6 Ways to Tell If a Home's Solar Panels Are Working Properly

Solar energy is a sustainable and cost-saving way to harness the sun’s rays to electrify your home. Solar panels are designed to fit securely on your roof and to be very durable in all weather conditions. For the most part, the system is worry-free and dependable if it is of good quality and installed properly.

However, there are instances when your solar photovoltaic (PV) system might not be performing as expected. There are ways you can check to see if the system is working as efficiently as possible with maximum output.

1. Keep Tabs on the Weather

It goes without saying that PV panels rely on clear sunny days to gather and store energy that is converted into electricity. Solar panels can work on overcast days but they will be at approximately 10% to 25% of capacity.

If you have been experiencing unusually cloudy weather for longer periods of time, this could account for less output from your system. You can check the mean number of clear and cloudy days per month on the National Weather Service website.

2. Examine Your Utility Bill

Your monthly electric bill shows you how much electricity you paid for to the utility company. While solar power can greatly reduce your electricity consumption from the grid, you may notice that this number is increasing. That could indicate that the system isn’t working as efficiently as it should.

3. Look at the Panels

If you can see the surface of the panels from the ground, observe whether they are shiny or dull. If the panels are dull, the solar cells could have a layer of dirt covering them that could affect their performance. While a thin layer of dust isn’t generally a problem, a buildup of tree sap, bird droppings, and lichen could be.

If the panels are more than 25 years old, you might be able to see signs of deterioration such as discoloration or actual damage. Climbing up on a ladder to inspect the panels is best left up to the solar panel professionals.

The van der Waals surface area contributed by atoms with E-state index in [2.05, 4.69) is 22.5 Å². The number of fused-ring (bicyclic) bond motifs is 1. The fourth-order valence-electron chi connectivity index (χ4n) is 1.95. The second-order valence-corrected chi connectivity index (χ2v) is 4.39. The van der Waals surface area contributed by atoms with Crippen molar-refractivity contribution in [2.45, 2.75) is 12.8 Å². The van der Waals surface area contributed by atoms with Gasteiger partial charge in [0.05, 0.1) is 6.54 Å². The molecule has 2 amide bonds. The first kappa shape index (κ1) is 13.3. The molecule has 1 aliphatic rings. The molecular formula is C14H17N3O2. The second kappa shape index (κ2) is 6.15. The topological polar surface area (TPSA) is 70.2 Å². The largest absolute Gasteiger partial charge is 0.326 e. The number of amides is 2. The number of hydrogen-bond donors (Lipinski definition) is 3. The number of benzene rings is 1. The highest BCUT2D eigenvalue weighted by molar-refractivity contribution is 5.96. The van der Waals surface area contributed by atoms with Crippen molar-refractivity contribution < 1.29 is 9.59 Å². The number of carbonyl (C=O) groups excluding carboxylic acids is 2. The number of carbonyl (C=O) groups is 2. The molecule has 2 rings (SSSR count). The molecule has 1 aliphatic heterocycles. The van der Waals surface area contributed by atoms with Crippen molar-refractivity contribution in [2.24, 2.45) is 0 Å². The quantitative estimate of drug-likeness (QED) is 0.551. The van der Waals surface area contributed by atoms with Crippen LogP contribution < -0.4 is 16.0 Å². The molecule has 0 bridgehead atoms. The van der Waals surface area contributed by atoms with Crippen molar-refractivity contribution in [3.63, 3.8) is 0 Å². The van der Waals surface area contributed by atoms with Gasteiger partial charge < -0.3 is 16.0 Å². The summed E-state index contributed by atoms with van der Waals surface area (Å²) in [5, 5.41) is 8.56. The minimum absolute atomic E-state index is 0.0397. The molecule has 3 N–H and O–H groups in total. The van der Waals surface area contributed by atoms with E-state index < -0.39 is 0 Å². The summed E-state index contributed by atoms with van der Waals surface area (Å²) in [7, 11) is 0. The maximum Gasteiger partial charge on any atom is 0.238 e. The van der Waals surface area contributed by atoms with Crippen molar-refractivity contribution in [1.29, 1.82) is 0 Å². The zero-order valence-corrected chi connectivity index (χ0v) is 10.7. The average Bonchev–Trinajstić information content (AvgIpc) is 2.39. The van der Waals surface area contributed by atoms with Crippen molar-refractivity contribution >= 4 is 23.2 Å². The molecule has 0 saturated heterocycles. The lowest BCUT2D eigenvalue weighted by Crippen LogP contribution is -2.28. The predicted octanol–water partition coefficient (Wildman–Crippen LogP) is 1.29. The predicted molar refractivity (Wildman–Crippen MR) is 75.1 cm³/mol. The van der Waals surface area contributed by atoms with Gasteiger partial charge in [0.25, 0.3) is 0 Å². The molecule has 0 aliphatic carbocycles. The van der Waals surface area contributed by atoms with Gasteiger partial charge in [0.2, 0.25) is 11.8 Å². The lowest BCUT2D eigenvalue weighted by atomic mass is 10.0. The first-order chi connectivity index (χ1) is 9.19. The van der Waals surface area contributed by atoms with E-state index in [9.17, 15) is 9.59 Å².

4. Inspect the Inverter

The inverter converts the direct current electricity (DC) that the solar panels generate into alternate current electricity (AC) that is used to power your home. The inverter has indicator lights to let you know how it is working. If the lights are flashing red, the system may need to be serviced due to a malfunction.

5. Read the Solar Meter

The solar meter monitors how much your system is producing in terms of kilowatt-hours. If the kilowatt-hours are increasing, your solar panels are likely functioning fine. If numbers are decreasing, this will indicate that your system isn’t producing enough energy and you will see less of a return on your investment.

6. Observe the Shade Pattern

Naturally, the solar panels need as much sunlight as possible to function properly. Shade from tree branches can cause the system to perform less optimally. Check to see that new tree growth isn’t compromising the ability of the sun’s rays to reach the PV panels.

This can also become a problem when a neighbor constructs a tall home or an addition that now casts a shadow across your roof panels. You may have to trim back overhanging branches or relocate the panels.